Anything else you want us to know about your family?

We mess up all of the time and are still trying to figure so many things out!! We don’t ever want anyone to feel frustrated or alone in this, as we are right here with you! We want you to know we are here too, cheering you on!!




Thank you Norman Crew for sharing with us!  Go check out their podcast:


Blender VB Tournament

So proud of these girls. They took first in the tournament today. Jon and I got to spend the entire day with our oldest. It’s always such a great experience when we get to spend one-on-one time with a kid. Today was a good day, and we are so proud of this girl ♥

Blended Family: From a Husband’s Point of View

**DISCLAIMER** The statements in this post are solely my opinions and are not of or directed at the character of any individual(s).  They are simply my perceptions of my own experiences as a parent/stepparent in a blended family and are in no way, shape or form associated with any past or present grievances with any person(s) involved in our family dynamic- either directly or indirectly. If you happen to be reading this and take offense to it, understand that it is about me, not you, and is intended to help other men in the same situation feel like they are not alone.


We all know that divorce is a bummer.  It tears at the fabric of family, destroys our perceptions of love and commitment, wounds our children and depletes our resources.


Fortunately, there is life after divorce.  In my case, I remarried and took on two more children than I had before. Life is not without its challenges, but at the end of the day, I feel whole.  I love being a family man, so my situation suits me.


When we first “blended”, I had it in my head that we were going to immediately gel- no delays, and no hiccups.  What a sucker I was.   While our life is mostly great, and our kids truly love each other, we are a far cry from the Brady Bunch. Let me break down a couple of the speed bumps I’ve experienced:

  1. My kids and I are intruders. In a nuclear family, children are raised from birth with a set of routines and customs that are formed by the combined efforts of the birth parents.  In our case, my wife has her kids 90%+, which means they are with us more than my kids at 50%.  Additionally, WE moved into the house THEY already occupied.  THEY now share rooms that were once their own.  WE have introduced routines and customs that are foreign, and seldom welcome. It often seems like half the kids feel like their home has been infiltrated, and the other half feels like they are visitors as opposed to residents.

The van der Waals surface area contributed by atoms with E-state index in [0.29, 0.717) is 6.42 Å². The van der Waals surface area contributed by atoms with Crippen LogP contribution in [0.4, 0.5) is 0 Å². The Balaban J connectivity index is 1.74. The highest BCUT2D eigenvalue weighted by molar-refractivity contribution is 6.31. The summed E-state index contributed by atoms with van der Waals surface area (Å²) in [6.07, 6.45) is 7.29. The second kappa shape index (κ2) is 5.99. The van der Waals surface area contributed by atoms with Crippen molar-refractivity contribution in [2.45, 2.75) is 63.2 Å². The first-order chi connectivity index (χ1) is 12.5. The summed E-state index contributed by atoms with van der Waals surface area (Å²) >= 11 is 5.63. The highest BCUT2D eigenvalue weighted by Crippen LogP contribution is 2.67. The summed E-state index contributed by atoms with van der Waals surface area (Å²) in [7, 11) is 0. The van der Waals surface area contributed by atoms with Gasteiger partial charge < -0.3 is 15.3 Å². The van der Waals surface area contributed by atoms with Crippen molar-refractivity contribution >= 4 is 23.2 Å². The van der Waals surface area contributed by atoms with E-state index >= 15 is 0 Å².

2. I am not Dad. I may provide a significant portion of the household income.  I may cook meals, coach teams, help with homework, teach life lessons…… you get it.  I may even raise my wife’s kids 300 days out of the year. Heck, I love them enough that I would sacrifice my life for theirs without blinking.  At the end of the day, nothing I can ever do will actually make me their Dad.  What do I mean? Well, first of all, when they went through the divorce, Mom became the one and only safe haven and authority figure the kids had.  Also, every new routine or custom I introduce only serves as a reminder that I am in no way, shape, or form one of the parents they were born with.
  3. Parents are protective. I’d wager my wife and I aren’t the only parents who get a little protective and defensive when it comes to step-parent criticism or discipline.  Some families are on the same page and take on very conventional roles, while others- like us- struggle with the way our spouses treat our kids and raise their own.
  4. Out of home parents can sometimes suck. Let’s face it, we were all hoping for the perfect situation where we get remarried, blend families and create a brand-new (and upgraded) life for ourselves, our kids and our step-kids.  Then comes the ah-s**t! moment, when we realize that there are people out there who aren’t happy for you and don’t want to see your vision come to fruition.  This topic could take up a post of its own (you know what I mean) so I’ll just move on.